COVID-19: What next?

Friends, if you are anything like me, you are most probably sick to death of this virus. And yet it goes on.

I have been looking back at my posts over 2020 and I still feel OK about most of my comments. But as we re-open schools I thought it would be an idea to look back at where we were last September 2020 when schools re-opened.

By 26th September 2020 it was obvious that the exponential growth in prevalence which marked the start of the second wave was underway. At the time I did not imagine that twice as many people would die in that second wave as in the first. I wrote: Here we go again.

I mention this because looking up the prevalence data today (below) I notice that the viral prevalence is currently greater than it was when schools last re-opened.

Click for a larger version. This

We are probably all more versed in anti-viral protocols than we were in September 2020, but nonetheless we have to expect some increase in viral transmission and prevalence.

The difference between then and now, is that now 35% of the UK population have had a single-shot of vaccine and a substantial number of the most vulnerable are fully immunised.

We should thus expect that rising cases will not necessarily lead to the same rise in hospital admissions and deaths that we saw previously.

What’s happening now?

The ONS prevalence data (above) necessarily lags what’s happening on the ground by about two weeks.

If we look at current cases, we can see that there has been a rise in cases – or at least a slowdown in the rate of decline –  in recent days.

An unknown fraction of this rise is definitely an artefact of the large number (more than 1 million per day) of lateral flow tests being done around the return to schooling. (See the first 20 minutes of this Independent Sage Presentation for an explanation). But the exact fraction is unclear.

Click for a larger version.

So at this point it is hard to know what this rise means: whether it could just be another wiggle. Or whether it could be – and I am being serious – the start of Wave 3.

If we look at the long term graph of positive cases, we see that back in July 2020 (~Day 191) when prevalence and cases were 10 times lower, cases suddenly began to rise and kept rising.

Click for a larger version.

Hospital Admissions and Deaths did not start to rise for another 8 weeks.

Click for a larger version.

This time – the vaccine makes things different – and in 8 weeks time a full 50% of the entire population should have had at least a first shot. So we should not expect a rises in cases to lead to rises in hospital admissions and deaths.

But if the viral prevalence becomes widespread again then we risk breeding variants that can spread under the new conditions in which they find themselves.

For completeness, here are the data on hospitalisations and deaths

Click for a larger version. The pink shading shows that hospitalisations have now fallen below their trend since late January 2021.

Click for a larger version. The pink shading shows that deaths have now fallen below their trend since late January 2021. The blue line shows 1st-shot vaccinations and the light blue line shows 2nd shot vaccinations . Dotted lines show projections and trends.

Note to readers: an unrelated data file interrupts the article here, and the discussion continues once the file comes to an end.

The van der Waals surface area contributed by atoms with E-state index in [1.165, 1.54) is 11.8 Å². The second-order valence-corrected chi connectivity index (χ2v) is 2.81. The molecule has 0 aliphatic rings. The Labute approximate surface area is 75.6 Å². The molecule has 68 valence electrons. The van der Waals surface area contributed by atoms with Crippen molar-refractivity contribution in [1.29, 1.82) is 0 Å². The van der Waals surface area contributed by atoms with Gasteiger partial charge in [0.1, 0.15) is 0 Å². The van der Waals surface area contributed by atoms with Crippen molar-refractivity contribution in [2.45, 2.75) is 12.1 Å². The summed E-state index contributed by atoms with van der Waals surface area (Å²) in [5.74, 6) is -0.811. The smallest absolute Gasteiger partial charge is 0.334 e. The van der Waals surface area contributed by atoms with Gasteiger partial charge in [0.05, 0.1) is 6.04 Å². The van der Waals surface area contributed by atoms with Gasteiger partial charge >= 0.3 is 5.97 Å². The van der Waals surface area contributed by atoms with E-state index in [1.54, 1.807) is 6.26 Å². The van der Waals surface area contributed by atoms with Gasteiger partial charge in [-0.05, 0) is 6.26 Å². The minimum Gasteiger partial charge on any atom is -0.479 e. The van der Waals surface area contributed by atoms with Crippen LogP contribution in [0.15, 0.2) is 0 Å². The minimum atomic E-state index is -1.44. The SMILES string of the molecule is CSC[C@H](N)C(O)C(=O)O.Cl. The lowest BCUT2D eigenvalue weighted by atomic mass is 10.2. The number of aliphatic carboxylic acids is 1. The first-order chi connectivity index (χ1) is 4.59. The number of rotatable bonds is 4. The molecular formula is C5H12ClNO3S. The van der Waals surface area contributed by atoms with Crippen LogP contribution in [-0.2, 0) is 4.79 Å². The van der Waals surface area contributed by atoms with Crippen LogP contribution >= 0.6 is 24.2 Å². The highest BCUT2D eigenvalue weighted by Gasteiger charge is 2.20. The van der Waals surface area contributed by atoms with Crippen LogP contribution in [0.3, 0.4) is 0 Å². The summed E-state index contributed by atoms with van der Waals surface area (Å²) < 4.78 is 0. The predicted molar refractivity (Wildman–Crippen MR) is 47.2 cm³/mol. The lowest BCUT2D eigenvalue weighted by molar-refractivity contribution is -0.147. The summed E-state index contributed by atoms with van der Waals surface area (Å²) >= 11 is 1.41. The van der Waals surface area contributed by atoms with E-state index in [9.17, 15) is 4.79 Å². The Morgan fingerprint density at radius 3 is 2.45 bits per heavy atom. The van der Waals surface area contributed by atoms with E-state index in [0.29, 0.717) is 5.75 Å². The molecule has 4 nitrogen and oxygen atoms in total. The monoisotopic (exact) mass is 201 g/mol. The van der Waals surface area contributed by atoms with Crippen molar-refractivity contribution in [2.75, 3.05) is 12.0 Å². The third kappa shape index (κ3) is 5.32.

2 Responses to “COVID-19: What next?”

  1. Terry Quinn Says:

    Dear Michael, In the Times today it was reported that the Irish Chief Medical Officer announced the suspension of Astrazenica vaccinations for a week “following the precautionary principle” while the apparent link to blood clots in Norway is being investigated.

    What he does not seem to have taken into account is that with about 20 people a day dying in Ireland from Covid, postponing vaccination for a week will mean that an addition 140 people will die who had they been vaccinated would not.

    Michael, am I right in this deduction? Kind regards Terry

    Sent from my iPad Terry Quinn CBE FRS


    • protonsforbreakfast Says:

      Terry, how lovely to hear from you. I trust you and yours are well.

      I don’t think the likely “extra death” entailed is quite as bad as 140 deaths. In Ireland (as in the UK) the bulk of the work in reducing the epidemic prevalence is being achieved by the lockdowns of various degrees. Vaccinating people reduces R and the prevalence falls faster. The relative effects of the two depend on many factors

      So one needs to compare prevalence falling at rate R#1 without the AZ vaccine and prevalence falling at rate R#2 with the vaccine. In the UK I have looked hard to see the effect of the vaccine and even with out high vaccinated fraction, it has only just appeared – to my eyes – since the last week of February.

      But the wider question is the balance of risks from the point of view of the Chief MO. And I think some cognitive biases are at play here. Active actions such as vaccinating appear to be different from passive inaction. Harms resulting from the vaccination are the CMO’s ‘fault’. Harms resulting from not vaccinating are the virus’s ‘fault’. I consider this distinction illusory but the use of the phrase ‘precautionary principle’ implies to me that that is how it is being seen. I think also that there is an unspoken anti-UK bias in the questioning of the effectiveness of the AZ vaccine in many EU countries that makes decisions to suspend it politically easy.

      Anyway – stay safe.


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